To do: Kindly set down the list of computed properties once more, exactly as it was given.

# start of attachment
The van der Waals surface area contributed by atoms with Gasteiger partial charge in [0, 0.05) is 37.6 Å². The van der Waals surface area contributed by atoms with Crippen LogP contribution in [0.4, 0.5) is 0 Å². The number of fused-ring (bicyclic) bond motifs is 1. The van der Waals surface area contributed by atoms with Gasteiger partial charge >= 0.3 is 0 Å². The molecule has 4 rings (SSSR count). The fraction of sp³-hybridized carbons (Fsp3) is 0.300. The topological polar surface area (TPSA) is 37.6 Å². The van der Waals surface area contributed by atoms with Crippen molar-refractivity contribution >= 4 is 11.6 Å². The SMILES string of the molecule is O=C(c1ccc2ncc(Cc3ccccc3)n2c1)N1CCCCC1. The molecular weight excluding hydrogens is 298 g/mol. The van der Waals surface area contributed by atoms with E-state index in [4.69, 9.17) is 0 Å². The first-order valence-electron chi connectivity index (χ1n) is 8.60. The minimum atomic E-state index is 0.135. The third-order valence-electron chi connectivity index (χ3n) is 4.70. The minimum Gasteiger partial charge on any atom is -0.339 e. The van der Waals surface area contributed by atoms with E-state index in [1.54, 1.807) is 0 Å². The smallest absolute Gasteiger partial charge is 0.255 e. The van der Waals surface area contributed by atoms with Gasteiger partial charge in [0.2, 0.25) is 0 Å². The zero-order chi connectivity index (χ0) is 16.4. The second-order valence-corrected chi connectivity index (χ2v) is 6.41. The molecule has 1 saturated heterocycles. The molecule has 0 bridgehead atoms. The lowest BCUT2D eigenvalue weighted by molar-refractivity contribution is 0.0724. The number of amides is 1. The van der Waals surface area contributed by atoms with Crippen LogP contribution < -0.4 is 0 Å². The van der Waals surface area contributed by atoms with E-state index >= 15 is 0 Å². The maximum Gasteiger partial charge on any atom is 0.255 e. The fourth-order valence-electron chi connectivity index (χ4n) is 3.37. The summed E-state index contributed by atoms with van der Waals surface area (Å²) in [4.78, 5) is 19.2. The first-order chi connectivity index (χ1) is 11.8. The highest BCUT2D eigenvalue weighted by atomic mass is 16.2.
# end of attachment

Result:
The van der Waals surface area contributed by atoms with Gasteiger partial charge in [0, 0.05) is 37.6 Å². The van der Waals surface area contributed by atoms with Crippen LogP contribution in [0.4, 0.5) is 0 Å². The number of fused-ring (bicyclic) bond motifs is 1. The van der Waals surface area contributed by atoms with Gasteiger partial charge >= 0.3 is 0 Å². The molecule has 4 rings (SSSR count). The fraction of sp³-hybridized carbons (Fsp3) is 0.300. The topological polar surface area (TPSA) is 37.6 Å². The van der Waals surface area contributed by atoms with Crippen molar-refractivity contribution >= 4 is 11.6 Å². The SMILES string of the molecule is O=C(c1ccc2ncc(Cc3ccccc3)n2c1)N1CCCCC1. The molecular weight excluding hydrogens is 298 g/mol. The van der Waals surface area contributed by atoms with E-state index in [4.69, 9.17) is 0 Å². The first-order valence-electron chi connectivity index (χ1n) is 8.60. The minimum atomic E-state index is 0.135. The third-order valence-electron chi connectivity index (χ3n) is 4.70. The minimum Gasteiger partial charge on any atom is -0.339 e. The van der Waals surface area contributed by atoms with E-state index in [1.54, 1.807) is 0 Å². The smallest absolute Gasteiger partial charge is 0.255 e. The van der Waals surface area contributed by atoms with Gasteiger partial charge in [0.2, 0.25) is 0 Å². The zero-order chi connectivity index (χ0) is 16.4. The second-order valence-corrected chi connectivity index (χ2v) is 6.41. The molecule has 1 saturated heterocycles. The molecule has 0 bridgehead atoms. The lowest BCUT2D eigenvalue weighted by molar-refractivity contribution is 0.0724. The number of amides is 1. The van der Waals surface area contributed by atoms with Crippen LogP contribution < -0.4 is 0 Å². The van der Waals surface area contributed by atoms with E-state index >= 15 is 0 Å². The maximum Gasteiger partial charge on any atom is 0.255 e. The fourth-order valence-electron chi connectivity index (χ4n) is 3.37. The summed E-state index contributed by atoms with van der Waals surface area (Å²) in [4.78, 5) is 19.2. The first-order chi connectivity index (χ1) is 11.8. The highest BCUT2D eigenvalue weighted by atomic mass is 16.2.